Under the direct method of proof, circumstantial evidence demonstrating intentional discrimination includes: "(1) suspicious timing, ambiguous oral or written statements, or behavior toward or comments directed at other employees in the protected group; (2) evidence, whether or not rigorously statistical, that similarly situated employees outside the protected class received systematically better treatment; and (3) evidence that the employee was qualified for the job in question but was passed over in favor of a person outside the protected class, and the employer's reason is a pretext for discrimination." Id. Because Locke has presented no direct evidence of race discrimination, the Court turns to the indirect, burden shifting method.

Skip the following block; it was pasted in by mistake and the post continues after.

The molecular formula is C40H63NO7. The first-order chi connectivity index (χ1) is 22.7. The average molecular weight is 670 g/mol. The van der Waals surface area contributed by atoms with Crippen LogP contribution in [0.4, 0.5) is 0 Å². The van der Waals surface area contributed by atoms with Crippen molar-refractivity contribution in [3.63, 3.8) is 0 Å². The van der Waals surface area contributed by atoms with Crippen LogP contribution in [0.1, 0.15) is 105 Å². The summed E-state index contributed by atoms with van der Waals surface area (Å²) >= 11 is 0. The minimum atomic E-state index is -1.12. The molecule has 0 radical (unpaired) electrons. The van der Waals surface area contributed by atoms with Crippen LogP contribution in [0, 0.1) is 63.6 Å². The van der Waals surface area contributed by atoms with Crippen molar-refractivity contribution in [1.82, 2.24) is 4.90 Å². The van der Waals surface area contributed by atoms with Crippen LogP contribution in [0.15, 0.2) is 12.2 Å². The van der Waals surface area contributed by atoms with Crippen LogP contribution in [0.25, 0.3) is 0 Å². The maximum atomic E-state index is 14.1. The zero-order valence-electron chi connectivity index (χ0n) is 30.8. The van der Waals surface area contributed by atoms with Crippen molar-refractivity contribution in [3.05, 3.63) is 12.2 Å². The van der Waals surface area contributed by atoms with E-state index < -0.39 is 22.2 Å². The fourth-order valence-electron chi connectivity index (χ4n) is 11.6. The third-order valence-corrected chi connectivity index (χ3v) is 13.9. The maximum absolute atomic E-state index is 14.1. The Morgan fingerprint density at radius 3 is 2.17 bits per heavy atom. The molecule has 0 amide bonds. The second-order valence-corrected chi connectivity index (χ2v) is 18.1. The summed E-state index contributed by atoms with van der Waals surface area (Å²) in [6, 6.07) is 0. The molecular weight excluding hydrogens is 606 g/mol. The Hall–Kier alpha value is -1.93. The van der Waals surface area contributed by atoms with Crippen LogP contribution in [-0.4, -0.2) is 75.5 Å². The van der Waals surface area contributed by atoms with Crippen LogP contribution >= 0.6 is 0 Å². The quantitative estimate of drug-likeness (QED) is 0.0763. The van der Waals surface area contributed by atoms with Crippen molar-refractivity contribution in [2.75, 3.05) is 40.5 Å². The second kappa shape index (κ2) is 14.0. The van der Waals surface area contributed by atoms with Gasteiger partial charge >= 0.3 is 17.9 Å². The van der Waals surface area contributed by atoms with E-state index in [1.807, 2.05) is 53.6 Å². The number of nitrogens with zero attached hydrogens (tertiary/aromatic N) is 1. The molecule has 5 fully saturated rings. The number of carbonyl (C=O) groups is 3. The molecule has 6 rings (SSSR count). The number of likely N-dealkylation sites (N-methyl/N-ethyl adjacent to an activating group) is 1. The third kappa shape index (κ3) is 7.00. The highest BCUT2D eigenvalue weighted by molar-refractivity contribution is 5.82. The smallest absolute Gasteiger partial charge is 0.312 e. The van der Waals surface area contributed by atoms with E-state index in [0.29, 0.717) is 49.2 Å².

Under McDonnell Douglas, a plaintiff must first make out a prima facie case of discrimination, which requires Locke to prove: "(1) that she is a member of a protected class; (2) she was meeting her employer's legitimate expectations at the time of the alleged adverse action; (3) she was subjected to an adverse employment action; and (4) the employer treated similarly situated employees not in the protected class more favorably." Anders v. Waste Mgmt. of Wisconsin, 436 F.3d 670, 676 (7th Cir. 2006)(quoting Scaife v. Cook COunty, 446 F.3d 735, 739 (7th Cir. 2006)). The Seventh Circuit repeatedly has stressed that a Title VII plaintiff must establish each of these elements. Grayson v. O'Neill, 308 F.3d 808, 818 (7th Cir. 2002); Wyninger v. New Venture Gear, Inc., 361 F.3d 965, 978 (7th Cir. 2004); Atanus, 520 F.3d at 673.